The Calvados department of Basse-Normandie is a prim, unobtrusive pocket of France that I particularly enjoy. For Calvados apple brandy of course (a spirit I drink from time to time) but also for seaside resorts, manors and picturesque scenery.
The Calvados capital of Caen captures all these features in one fabulous package. The city of William the Conqueror and first city of Lower Normandy has a population of 115,000 people and is mere steps from the English Channel. With so many superb points of interest to discover, only ten can qualify as must-see.
10. Jardin botanique de Caen
The primary botanical garden and arboretum of Caen is historic. First built in the late 17th century, the public park and green space went through various remarkable transformations in tough periods like the French Revolution and Second World War. It remains however, the best place for a fragrant stroll within city limits.
9. Stade Michel d’Ornano
While a diminutive stadium by UEFA Elite standards, the Stade Michel d’Ornano is nonetheless a wonderful football destination in France. Whether home side Stade Malherbe Caen plays in top-flight Ligue 1 or Ligue 2, check out a match and soak up the local atmosphere.
8. Musée de Normandie
For the best history lesson on Normandy imaginable, run, do not walk, to the excellent Musée de Normandie. This foremost repository of every possible facet of Norman culture and history is a source of pride in Caen – for good reason.
7. Place Courtonne Sunday Market
Calvados is a remarkable agricultural region and famous for a wide variety of proprietary products. My favorite French spirit of course but so much more. Stock up in Caen then at the first-class Sunday market in Place Courtonne.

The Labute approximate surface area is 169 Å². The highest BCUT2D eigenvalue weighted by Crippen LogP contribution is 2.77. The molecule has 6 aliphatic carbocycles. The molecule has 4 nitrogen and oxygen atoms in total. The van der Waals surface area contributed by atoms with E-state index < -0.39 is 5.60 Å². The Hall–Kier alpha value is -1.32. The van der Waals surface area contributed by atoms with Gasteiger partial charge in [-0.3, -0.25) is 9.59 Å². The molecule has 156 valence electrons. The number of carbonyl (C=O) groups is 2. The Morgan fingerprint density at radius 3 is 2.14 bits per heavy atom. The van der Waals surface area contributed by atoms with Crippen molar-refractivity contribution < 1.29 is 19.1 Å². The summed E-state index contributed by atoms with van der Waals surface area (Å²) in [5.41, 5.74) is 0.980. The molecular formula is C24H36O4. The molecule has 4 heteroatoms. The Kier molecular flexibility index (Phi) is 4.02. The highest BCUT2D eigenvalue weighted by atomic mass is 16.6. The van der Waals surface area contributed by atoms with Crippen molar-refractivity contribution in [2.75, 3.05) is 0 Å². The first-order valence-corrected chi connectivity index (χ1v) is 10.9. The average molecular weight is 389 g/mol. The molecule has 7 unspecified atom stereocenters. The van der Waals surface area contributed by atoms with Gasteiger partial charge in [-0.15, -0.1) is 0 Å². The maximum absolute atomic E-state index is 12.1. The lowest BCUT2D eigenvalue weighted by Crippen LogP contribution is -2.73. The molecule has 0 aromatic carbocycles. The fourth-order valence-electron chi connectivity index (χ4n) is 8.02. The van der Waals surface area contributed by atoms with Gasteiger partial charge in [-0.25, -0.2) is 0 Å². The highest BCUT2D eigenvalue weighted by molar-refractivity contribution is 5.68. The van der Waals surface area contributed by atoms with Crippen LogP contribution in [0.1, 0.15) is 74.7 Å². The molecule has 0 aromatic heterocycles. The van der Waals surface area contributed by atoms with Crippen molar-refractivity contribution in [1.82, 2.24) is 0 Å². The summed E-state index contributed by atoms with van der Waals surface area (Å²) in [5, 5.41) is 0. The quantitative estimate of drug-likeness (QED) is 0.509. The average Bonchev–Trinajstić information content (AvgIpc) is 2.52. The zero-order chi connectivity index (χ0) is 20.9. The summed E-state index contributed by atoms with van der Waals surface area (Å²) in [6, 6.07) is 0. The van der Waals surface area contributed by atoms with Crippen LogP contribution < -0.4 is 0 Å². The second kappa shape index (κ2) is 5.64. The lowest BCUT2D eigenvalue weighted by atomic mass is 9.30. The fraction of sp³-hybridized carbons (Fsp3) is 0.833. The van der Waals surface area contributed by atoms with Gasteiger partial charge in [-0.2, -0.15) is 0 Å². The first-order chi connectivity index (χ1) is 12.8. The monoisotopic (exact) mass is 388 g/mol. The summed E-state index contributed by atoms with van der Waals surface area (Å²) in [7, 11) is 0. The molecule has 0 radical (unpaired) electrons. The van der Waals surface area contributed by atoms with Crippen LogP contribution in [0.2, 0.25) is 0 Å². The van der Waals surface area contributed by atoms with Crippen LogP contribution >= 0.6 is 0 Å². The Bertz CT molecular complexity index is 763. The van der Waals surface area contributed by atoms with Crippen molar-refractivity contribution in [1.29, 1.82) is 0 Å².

6. Church of Saint-Pierre
What would a thorough tour of a good French city be without a cathedral or church visit? Sorry and incomplete I dare say. With that in mind, stop in at the early 13th century Church of Saint-Pierre.
5. D-Day Memorials
D-Day and Normandy. Virtual metonyms for transformative World War II events. It would be wrong to visit Caen and not pay homage to some of the area’s more somber and profound landmarks. These include the Memorial and Museum for Peace and Juno Beach Centre, a museum in Courseulles-sur-Mer which chronicles Canada’s vast contributions on D-Day, June 6, 1944.
4. Château de Caen
Built by none other than William the Conqueror in 1066, the immense Château de Caen has been a Monument Historique in France since 1886. The castles contains both the Musée des Beaux-Arts and Musée de Normandie.
3. Château de Falaise
The small commune of Falaise, birthplace of one William the Conqueror, is worth the short drive from Caen even without a conspicuous castle. Still, the massive 12th century Château de Falaise helps make the trip worthwhile.
Caen’s two standout must-see attractions are a duo of late 11th century abbeys built on the orders of William the Conqueror and his wife, Matilda of Flanders. The Abbaye-aux-Dames was fully restored in the early 1990s and is a remarkable, dramatic Caen landmark.
The same hyperbole is equally apt with the Benedictine Abbaye-aux-Hommes. Awesome and extraordinarily photogenic, the abbey was the ultimate burial place for both William and Matilda. Both Caen abbeys rank as pinnacle milestones of Romanesque architecture in the world.
Check out superb hotel deals in Caen.